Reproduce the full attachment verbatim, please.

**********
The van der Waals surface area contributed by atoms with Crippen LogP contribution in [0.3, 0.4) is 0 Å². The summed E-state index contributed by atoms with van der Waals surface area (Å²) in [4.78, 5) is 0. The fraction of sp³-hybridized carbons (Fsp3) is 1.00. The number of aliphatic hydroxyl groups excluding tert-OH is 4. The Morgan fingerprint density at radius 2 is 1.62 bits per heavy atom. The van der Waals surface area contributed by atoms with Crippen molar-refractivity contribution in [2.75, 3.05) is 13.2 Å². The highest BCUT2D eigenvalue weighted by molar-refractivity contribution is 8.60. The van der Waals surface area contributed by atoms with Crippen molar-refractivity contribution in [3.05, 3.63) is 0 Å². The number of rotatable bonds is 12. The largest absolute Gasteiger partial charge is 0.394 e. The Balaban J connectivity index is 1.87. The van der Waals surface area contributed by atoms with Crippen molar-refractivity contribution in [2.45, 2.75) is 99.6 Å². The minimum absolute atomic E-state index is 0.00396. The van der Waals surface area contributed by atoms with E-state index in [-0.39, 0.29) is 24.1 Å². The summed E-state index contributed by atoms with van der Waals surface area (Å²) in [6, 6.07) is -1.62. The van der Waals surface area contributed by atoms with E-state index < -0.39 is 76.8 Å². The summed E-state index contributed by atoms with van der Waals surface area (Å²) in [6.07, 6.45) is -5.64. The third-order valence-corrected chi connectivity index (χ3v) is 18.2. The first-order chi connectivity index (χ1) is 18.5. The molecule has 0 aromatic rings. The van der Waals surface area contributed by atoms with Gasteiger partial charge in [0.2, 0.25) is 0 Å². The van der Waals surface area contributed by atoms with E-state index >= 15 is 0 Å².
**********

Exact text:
The van der Waals surface area contributed by atoms with Crippen LogP contribution in [0.3, 0.4) is 0 Å². The summed E-state index contributed by atoms with van der Waals surface area (Å²) in [4.78, 5) is 0. The fraction of sp³-hybridized carbons (Fsp3) is 1.00. The number of aliphatic hydroxyl groups excluding tert-OH is 4. The Morgan fingerprint density at radius 2 is 1.62 bits per heavy atom. The van der Waals surface area contributed by atoms with Crippen molar-refractivity contribution in [2.75, 3.05) is 13.2 Å². The highest BCUT2D eigenvalue weighted by molar-refractivity contribution is 8.60. The van der Waals surface area contributed by atoms with Crippen molar-refractivity contribution in [3.05, 3.63) is 0 Å². The number of rotatable bonds is 12. The largest absolute Gasteiger partial charge is 0.394 e. The Balaban J connectivity index is 1.87. The van der Waals surface area contributed by atoms with Crippen molar-refractivity contribution in [2.45, 2.75) is 99.6 Å². The minimum absolute atomic E-state index is 0.00396. The van der Waals surface area contributed by atoms with E-state index in [-0.39, 0.29) is 24.1 Å². The summed E-state index contributed by atoms with van der Waals surface area (Å²) in [6, 6.07) is -1.62. The van der Waals surface area contributed by atoms with E-state index < -0.39 is 76.8 Å². The summed E-state index contributed by atoms with van der Waals surface area (Å²) in [6.07, 6.45) is -5.64. The third-order valence-corrected chi connectivity index (χ3v) is 18.2. The first-order chi connectivity index (χ1) is 18.5. The molecule has 0 aromatic rings. The van der Waals surface area contributed by atoms with Gasteiger partial charge in [0.2, 0.25) is 0 Å². The van der Waals surface area contributed by atoms with E-state index >= 15 is 0 Å².